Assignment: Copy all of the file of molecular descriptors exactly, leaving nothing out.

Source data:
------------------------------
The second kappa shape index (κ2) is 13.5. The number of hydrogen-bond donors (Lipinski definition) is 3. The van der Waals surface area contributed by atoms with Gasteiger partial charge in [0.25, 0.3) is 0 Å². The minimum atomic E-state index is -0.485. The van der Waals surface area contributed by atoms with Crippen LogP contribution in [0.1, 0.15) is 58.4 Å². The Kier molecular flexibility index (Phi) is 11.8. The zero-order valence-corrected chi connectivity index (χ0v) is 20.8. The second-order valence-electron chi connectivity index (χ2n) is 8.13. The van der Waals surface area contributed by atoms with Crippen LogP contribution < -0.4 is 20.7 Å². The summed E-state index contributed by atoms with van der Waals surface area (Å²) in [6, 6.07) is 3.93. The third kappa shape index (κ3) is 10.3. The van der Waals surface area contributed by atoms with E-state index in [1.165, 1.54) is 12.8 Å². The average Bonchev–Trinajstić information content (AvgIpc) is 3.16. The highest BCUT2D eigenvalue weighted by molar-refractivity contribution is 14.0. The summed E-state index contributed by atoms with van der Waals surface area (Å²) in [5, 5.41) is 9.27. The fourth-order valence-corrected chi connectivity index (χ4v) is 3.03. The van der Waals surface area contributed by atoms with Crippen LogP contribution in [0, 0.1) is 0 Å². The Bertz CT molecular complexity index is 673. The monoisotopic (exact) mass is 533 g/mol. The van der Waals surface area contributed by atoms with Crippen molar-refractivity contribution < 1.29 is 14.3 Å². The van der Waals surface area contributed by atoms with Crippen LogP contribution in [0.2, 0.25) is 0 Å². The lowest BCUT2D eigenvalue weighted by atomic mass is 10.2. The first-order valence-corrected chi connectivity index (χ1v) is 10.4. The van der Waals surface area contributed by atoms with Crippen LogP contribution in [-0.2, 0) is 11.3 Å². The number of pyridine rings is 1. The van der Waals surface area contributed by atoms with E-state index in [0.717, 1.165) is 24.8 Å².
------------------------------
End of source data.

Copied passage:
The second kappa shape index (κ2) is 13.5. The number of hydrogen-bond donors (Lipinski definition) is 3. The van der Waals surface area contributed by atoms with Gasteiger partial charge in [0.25, 0.3) is 0 Å². The minimum atomic E-state index is -0.485. The van der Waals surface area contributed by atoms with Crippen LogP contribution in [0.1, 0.15) is 58.4 Å². The Kier molecular flexibility index (Phi) is 11.8. The zero-order valence-corrected chi connectivity index (χ0v) is 20.8. The second-order valence-electron chi connectivity index (χ2n) is 8.13. The van der Waals surface area contributed by atoms with Crippen LogP contribution < -0.4 is 20.7 Å². The summed E-state index contributed by atoms with van der Waals surface area (Å²) in [6, 6.07) is 3.93. The third kappa shape index (κ3) is 10.3. The van der Waals surface area contributed by atoms with E-state index in [1.165, 1.54) is 12.8 Å². The average Bonchev–Trinajstić information content (AvgIpc) is 3.16. The highest BCUT2D eigenvalue weighted by molar-refractivity contribution is 14.0. The summed E-state index contributed by atoms with van der Waals surface area (Å²) in [5, 5.41) is 9.27. The fourth-order valence-corrected chi connectivity index (χ4v) is 3.03. The van der Waals surface area contributed by atoms with Crippen LogP contribution in [0, 0.1) is 0 Å². The Bertz CT molecular complexity index is 673. The monoisotopic (exact) mass is 533 g/mol. The van der Waals surface area contributed by atoms with Crippen molar-refractivity contribution < 1.29 is 14.3 Å². The van der Waals surface area contributed by atoms with Crippen LogP contribution in [0.2, 0.25) is 0 Å². The lowest BCUT2D eigenvalue weighted by atomic mass is 10.2. The first-order valence-corrected chi connectivity index (χ1v) is 10.4. The van der Waals surface area contributed by atoms with Crippen LogP contribution in [-0.2, 0) is 11.3 Å². The number of pyridine rings is 1. The van der Waals surface area contributed by atoms with E-state index in [0.717, 1.165) is 24.8 Å².